The U.S. Coast Guard is currently evaluating the status of the Hillsboro Inlet Entrance Lighthouse in Pompano, Fla., and its effect on endangered sea turtles. The lighthouse casts an extremely bright, 1,000-watt light onto the beach that attracts sea turtle hatchlings and lures them to their doom.
For years authorized volunteers have patrolled the area rescuing disoriented hatchlings -- who crawl toward the light instead of toward the safety of the sea -- and moving them to darker beaches.
Artificial light can also cause nesting mothers to head toward land instead of the sea where they and their young die of exhaustion, predation, entanglement, dehydration or even automotive strikes.
This issue has been inaccurately spun as a choice between sea turtles and a beloved, historic lighthouse. But in fact there are simple steps that can give Florida's sea turtles a fighting chance.
Ask the U.S. Coast Guard to enact the simple measures necessary to save Florida's endangered sea turtles.
Dear [Decision Maker],
I strongly urge you to take simple steps to protect sea turtles in Pompano. Sea turtles use light as a navigation tool, instinctively moving toward light at night. Sand dunes typically obscure the night's natural light from their view, and this instinct to follow the light allows them to then find the sea. But when artificial lights shine above the sand dunes, sea turtles can become disoriented and wander to their death.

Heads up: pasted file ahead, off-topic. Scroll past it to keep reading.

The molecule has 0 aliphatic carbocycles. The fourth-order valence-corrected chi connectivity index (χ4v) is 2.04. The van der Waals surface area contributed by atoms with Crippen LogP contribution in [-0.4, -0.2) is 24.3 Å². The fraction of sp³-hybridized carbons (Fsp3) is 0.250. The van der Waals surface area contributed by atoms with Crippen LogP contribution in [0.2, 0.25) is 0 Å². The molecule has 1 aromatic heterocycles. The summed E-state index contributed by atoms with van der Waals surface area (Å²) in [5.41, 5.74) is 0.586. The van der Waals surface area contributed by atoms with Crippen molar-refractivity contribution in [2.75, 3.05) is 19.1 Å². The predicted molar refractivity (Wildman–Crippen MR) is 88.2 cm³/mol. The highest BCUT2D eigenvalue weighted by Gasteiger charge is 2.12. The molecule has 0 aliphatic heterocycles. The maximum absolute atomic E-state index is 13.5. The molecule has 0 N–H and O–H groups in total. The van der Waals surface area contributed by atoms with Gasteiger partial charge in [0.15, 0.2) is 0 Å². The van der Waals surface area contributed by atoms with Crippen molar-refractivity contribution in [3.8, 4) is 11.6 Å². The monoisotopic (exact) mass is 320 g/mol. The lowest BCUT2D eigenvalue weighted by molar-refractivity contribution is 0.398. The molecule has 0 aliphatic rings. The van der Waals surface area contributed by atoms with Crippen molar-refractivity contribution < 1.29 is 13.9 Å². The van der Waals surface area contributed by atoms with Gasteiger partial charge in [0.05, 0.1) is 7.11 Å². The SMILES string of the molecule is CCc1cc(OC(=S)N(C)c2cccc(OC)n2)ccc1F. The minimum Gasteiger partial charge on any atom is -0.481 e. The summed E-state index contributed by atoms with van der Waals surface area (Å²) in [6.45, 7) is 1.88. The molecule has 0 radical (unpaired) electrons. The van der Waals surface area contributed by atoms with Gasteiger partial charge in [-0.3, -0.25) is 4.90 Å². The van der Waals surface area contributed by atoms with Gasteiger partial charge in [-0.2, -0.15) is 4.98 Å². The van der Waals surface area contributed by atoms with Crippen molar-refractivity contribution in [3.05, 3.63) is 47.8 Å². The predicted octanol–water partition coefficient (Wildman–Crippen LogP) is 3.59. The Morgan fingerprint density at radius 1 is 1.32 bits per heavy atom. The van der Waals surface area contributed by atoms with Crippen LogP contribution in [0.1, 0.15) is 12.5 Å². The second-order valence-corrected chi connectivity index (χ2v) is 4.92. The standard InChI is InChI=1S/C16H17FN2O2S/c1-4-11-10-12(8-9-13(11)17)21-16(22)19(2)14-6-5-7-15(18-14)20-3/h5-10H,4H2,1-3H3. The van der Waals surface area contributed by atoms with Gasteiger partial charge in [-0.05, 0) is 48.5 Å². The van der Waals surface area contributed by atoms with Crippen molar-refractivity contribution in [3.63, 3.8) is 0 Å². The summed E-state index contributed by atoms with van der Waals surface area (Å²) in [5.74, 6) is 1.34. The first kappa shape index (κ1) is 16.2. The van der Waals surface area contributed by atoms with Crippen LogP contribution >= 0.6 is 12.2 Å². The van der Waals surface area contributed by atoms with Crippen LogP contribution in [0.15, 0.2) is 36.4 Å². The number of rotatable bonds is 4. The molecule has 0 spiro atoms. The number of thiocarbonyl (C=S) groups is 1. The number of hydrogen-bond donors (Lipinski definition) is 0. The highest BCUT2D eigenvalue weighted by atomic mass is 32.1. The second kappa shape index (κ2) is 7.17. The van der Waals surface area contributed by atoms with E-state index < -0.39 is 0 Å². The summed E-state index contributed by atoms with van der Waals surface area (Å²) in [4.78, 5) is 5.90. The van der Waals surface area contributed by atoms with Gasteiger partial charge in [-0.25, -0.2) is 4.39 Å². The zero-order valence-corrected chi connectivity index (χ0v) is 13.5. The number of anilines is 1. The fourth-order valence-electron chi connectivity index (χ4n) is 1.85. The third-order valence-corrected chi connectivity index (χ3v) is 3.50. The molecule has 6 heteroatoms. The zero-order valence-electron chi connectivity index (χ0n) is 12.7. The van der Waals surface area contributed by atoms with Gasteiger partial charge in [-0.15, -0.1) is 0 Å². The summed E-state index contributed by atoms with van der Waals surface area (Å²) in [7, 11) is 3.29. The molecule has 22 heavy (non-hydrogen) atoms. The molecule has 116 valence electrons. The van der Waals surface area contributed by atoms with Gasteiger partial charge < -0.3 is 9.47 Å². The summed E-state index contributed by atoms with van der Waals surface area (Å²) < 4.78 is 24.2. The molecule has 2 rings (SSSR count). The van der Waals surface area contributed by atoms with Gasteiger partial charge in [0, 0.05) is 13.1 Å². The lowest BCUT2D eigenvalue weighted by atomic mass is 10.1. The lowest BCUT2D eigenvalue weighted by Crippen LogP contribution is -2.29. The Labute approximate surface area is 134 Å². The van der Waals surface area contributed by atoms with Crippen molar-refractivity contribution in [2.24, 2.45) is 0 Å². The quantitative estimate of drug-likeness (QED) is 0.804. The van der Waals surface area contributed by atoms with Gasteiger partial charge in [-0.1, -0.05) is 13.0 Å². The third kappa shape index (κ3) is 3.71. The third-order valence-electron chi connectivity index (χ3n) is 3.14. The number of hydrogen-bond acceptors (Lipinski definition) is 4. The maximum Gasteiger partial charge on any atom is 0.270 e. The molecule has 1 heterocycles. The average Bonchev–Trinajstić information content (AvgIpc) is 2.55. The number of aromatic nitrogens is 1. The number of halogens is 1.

The Hillsboro Inlet Entrance Lighthouse is a major source of artificial light that has been documented to cause sea turtle disorientation and even death. It is unclear whether the lighthouse still serves a valid navigational role; its continued operation would likely only be cosmetic and historical. Therefore, if the Coast Guard determines it is necessary to continue to illuminate the lighthouse, there are several steps it can and should take to help reduce the danger to sea turtles from the lighthouse.
1. Change the color from 1,000-watt tungsten halogen (bright white) to high or preferably low pressure sodium (yellowish tinge) for a more animal-friendly color.
2. Reduce the lumen output by using several 250-watt lamps or fewer.
3. Mask the portion of the lens room visible from the sand by rotating the metal shield blocking condominium bedrooms that is already in place.
4. Install a frosted, Plexiglas panel or filter curtain to dim the beam, only over the nesting beaches and only during turtle season.
5. Shield the bottom half pane of glass in the light enclosure such that stray light visible to the beach is eliminated.
6. Shield the bottom of the clamshell double lens so the lamp is not visible to the ground directly below and about 100-feet from the supporting structure.
7. Change the speed or direction of rotation so it is more suitable to sea turtle nesting.
8. Paint the ceiling and all structural elements in the lens room nonreflecting black.
9. Tinted glass or film with a visible light transmittance value of 45 percent or less could be applied to all glass windows and doors within line of sight of dry land.
Thank you for seriously considering these measures. This issue is important to me personally, and I look forward to seeing many of these simple turtle-safety measures put into practice.